Akshaya Tritiya: Why buying gold is bad for the Indian economy

Akshaya Tritiya: Why buying gold is bad for the Indian economy

Gold is an integral part of our lives in India. On the global front, India is the largest consumer of gold. India accounts for more than 30 per cent of the global gold market. However, the domestic production of gold in India is minimal. India meets the high demand of gold from its domestic consumers by importing it.

Though the universal acceptance, liquidity and safe haven against economic or political turmoil makes gold lucrative, it does not add much of a value to the economy.

Most of the gold bought by us Indians is used for consumption purpose in the form of jewellery. Even from the investment perspective, majority of the Indians still prefer the traditional way of holding it in the physical form. Gold ETFs, which were first introduced in India in 2007, witnessed slow growth in the initial years. Over the past couple of years, investments in gold ETFs gained momentum.

However, as per the statistics of Gold Council, jewellery accounts for nearly 75 per cent of the gold demand in India. When we compare this consumption rate with the global scenario, even the second largest importer of gold, i.e., China lags by more than 30 per cent in terms of consumer demand. If we compare these demand levels against the size of economy of major nations, India's GDP is much lower than that of China or the US. The high consumption rate of gold among Indians is unproductive for the Indian economy.

The first major problem the Indian economy faces with this high gold consumption rates is the increasing current account deficit (CAD). India has to pay for its gold imports using its foreign exchange reserves.

Foreign exchange reserves hold a key especially among the developing countries, which have to import and use the industrial metals. Higher consumption of industrial commodities supports industrial production. The goods produced by consuming such commodities can be exported and the revenues can be used to fund the current account deficit. Even during its higher prices, the demand for gold did not go down. The oil imports are a huge burden on India's balance of payments. But oil consumption is something which India cannot reduce keeping its industrial usage in perspective. High gold imports and weak rupee have been the biggest stress points when it comes to narrowing the current account deficit.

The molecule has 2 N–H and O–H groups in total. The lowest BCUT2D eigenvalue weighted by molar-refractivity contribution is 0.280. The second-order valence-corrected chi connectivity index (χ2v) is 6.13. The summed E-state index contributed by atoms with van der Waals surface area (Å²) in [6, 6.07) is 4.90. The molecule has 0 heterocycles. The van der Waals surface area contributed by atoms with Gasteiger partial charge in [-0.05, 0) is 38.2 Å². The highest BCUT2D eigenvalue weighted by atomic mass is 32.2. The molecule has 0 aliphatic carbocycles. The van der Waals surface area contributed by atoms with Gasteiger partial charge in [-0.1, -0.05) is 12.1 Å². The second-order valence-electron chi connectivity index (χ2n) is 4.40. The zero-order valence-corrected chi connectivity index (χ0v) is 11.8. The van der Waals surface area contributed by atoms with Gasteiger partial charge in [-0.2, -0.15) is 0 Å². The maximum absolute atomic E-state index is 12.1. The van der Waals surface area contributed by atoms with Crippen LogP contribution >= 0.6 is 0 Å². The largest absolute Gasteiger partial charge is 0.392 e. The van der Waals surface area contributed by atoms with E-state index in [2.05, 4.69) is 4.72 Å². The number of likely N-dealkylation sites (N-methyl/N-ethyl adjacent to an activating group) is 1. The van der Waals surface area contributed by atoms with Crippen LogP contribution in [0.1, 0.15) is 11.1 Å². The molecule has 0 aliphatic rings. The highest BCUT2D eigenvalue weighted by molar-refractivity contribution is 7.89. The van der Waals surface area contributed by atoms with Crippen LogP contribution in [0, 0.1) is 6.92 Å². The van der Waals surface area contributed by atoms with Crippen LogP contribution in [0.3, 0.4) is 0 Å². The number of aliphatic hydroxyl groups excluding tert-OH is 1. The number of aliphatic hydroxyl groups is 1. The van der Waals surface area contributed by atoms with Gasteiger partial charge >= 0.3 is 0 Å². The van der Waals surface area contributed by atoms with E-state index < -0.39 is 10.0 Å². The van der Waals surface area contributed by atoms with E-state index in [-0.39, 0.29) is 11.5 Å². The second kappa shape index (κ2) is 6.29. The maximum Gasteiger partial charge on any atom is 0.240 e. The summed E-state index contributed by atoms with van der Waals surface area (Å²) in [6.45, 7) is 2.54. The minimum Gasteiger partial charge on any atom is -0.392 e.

Misallocated capital is the second problem faced by the Indian economy due to its gold rush. Keeping the consumption aside, physical gold (mostly jewellery) is also considered as an investment among Indians.

However, it is an investment that does not add much value to the productive capacity of the economy. Investments in the physical form of gold are either stored in bank lockers or get exchanged for making jewellery. It seldom gets traded for money. Imagine the same amount being invested in the capital markets. It allows the companies to raise capital in the form of debt or equity and expand their business. It can make a huge difference to the productive capacity of the economy. It not only just adds to the physical goods produced, it also has a potential to improve employment in a vastly populated country like India.

It is a given fact that over the last decade, gold has given returns which no other asset class has been able to match. However, the demand for gold among Indians has always been price independent. Gold is a traditional investment strategy Indians follow. The effect of high prices has been minimal on the volume of gold imported. The lower prices may increase the demand in the coming days. It is the economies of the US and Europe that play a major role in determining the price movements of gold. By importing gold for our consumption, we Indians are investing in the international markets and helping their economies.

Over the last few years, the Indian markets are supported majorly by the foreign inflows. Participation of Indian domestic investors becomes all the more important for the Indian markets to prosper. Even for the transition of India from a developing market to developed market, it is important that the domestic investors stay invested in the capital markets.

The lack of alternative investments is one of the reasons attributed for Indian investors favoring gold over domestic capital markets. More investors in the capital markets will also drive more investment options in the domestic markets. More than looking at it as an alternative investment, we invest in gold and real estate because we understand it easily.

ArthaYantra is an integrated online personal finance company.

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